One piece of advice a seasoned tutor often gives her students is that when taking a mock test they should mimic test conditions as much as possible. Turn off your phone; give yourself the exact time allowed for each section. If you are dealing with new SAT essay prompts, don’t write using a pen or a keyboard. Use exactly what you’d use test day: a number 2 pencil.
Though I have told my students many times to simulate test conditions, when I took the May SAT a few weeks back, I was surprised out just how many little things there are—stuff that can actually have big effect on your score. There were, of course, a few surprises from the test. I’ll discuss all of these things below.
1. The earlier test hour
Sure, I’ve recommend many times that students get a good night sleep. But what exactly does that mean? First, figure out what time you’ll need to wake up to get to the testing center. The instructions tell you to arrive there by 7:30 but you should account for possible delays (for me a 20-minute wait between subway trains complicates thing). Once you figure out what time you have to wake up by (this will likely be around 6, possibly earlier) subtract 8 hours. So you’ll probably won’t to go to bed around 10 to get a full night’s sleep. I slept far fewer hours and that affected my ability to concentrate.
2. The proctor’s protocol
So, though the testing center told test takers to arrive at 7:30 in the morning, the doors to the testing center didn’t open till 8am. That means we had to wait around in the cold drizzly rain for 30 minutes. Upon sitting down at 8:05, I was eager to take the test. However, I had to wait all the way to 8:45.
For those who’ve taken the SAT or ACT, this lag might not be a surprise. For those of you who don’t know, the test proctor—the one supervising the class so that nobody cheats or talks—spends a long time slowly reading out the instructions, or the do’s and don’ts. Then, once it is time to fill in the personal information, the proctor walks through each step, slowly waiting while students bubble in the information.
In the end, if you wake up at 6, you’ll have to wait nearly three hours later to finally take the test.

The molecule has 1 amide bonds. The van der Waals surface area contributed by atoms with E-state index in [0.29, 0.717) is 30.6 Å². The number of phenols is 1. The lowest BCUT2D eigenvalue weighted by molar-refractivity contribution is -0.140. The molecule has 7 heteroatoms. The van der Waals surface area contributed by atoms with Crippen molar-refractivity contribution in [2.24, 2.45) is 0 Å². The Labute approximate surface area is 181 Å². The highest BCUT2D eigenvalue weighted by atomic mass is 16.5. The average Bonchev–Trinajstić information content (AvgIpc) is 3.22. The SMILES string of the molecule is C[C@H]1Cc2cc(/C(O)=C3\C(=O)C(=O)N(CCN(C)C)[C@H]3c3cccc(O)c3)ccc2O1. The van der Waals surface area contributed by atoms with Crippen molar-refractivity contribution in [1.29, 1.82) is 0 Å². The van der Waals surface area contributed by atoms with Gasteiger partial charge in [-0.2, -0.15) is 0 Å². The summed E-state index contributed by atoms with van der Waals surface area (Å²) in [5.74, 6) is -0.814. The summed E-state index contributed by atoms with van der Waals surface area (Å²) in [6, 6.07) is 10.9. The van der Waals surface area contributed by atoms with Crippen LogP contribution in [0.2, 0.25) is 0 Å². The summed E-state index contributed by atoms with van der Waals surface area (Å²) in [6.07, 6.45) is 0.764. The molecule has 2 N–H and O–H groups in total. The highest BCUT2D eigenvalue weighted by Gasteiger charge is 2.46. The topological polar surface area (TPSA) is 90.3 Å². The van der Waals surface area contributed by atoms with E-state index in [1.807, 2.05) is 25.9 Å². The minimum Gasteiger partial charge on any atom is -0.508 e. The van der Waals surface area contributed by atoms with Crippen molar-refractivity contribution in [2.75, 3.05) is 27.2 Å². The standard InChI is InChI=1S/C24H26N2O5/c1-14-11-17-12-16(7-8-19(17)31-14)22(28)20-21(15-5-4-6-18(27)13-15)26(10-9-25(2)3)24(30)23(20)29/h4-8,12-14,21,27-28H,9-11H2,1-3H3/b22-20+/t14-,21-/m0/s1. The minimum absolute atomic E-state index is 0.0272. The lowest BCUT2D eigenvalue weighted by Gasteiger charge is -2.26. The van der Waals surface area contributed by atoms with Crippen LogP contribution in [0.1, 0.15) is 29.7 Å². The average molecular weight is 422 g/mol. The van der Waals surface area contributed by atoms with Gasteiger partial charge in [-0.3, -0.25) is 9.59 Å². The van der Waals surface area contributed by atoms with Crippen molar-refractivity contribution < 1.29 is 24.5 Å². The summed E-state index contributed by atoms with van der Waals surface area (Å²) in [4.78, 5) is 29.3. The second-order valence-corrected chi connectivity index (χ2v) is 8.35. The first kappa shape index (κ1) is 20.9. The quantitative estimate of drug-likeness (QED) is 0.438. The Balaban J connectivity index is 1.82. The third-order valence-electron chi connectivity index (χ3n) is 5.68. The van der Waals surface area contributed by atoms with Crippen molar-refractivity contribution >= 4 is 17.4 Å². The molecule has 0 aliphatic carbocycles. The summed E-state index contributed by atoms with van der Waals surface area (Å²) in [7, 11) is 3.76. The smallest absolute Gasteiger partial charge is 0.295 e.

3. The reading section
I’m an avid reader. Yet even I found all the text challenging, perhaps not too surprising given how tired I felt. I probably would have finished the section more quickly and with less effort had I spent more time leading up to the test doing five reading passages back to back. I’ve been taking tests for many years. But even if you usually get an average SAT score (officially or on practice tests), you will still benefit from such targeted practice, especially if you mind wanders easily. To really prepare yourself, you should do this reading practice when you wake up first thing in the morning. That way, even if you are tired test day, you’ll be prepared for doing reading passages when your brain isn’t completely awake.
4. The math section
The real surprise I experienced might actually be good news to some. Though the new SAT touted its focus on higher-level math, I didn’t see a single trigonometry question. Nor were there any questions dealing with advanced polynomials or questions dealing with imaginary numbers. That is not to say everyone will have the same experience. But instead of fretting over these question types—as many do—make sure you have lots of practice dealing with graphs and charts, because you will see lots of this question type on the new test.
Written by Chris Lele
For the last ten years, Chris has been helping students excel on the SAT and the GRE. In this time, he’s coached 5 students to a perfect SAT score. Some of his GRE students have raised their scores by nearly 400 points. He has taken many GMAT students from the doldrums of the 600s to the coveted land of the 700+. Rumor has it he does a secret happy dance when his students get a perfect score. You can read Chris's awesome blog posts on the Magoosh High School Blog, and study with his lessons using Magoosh SAT Prep.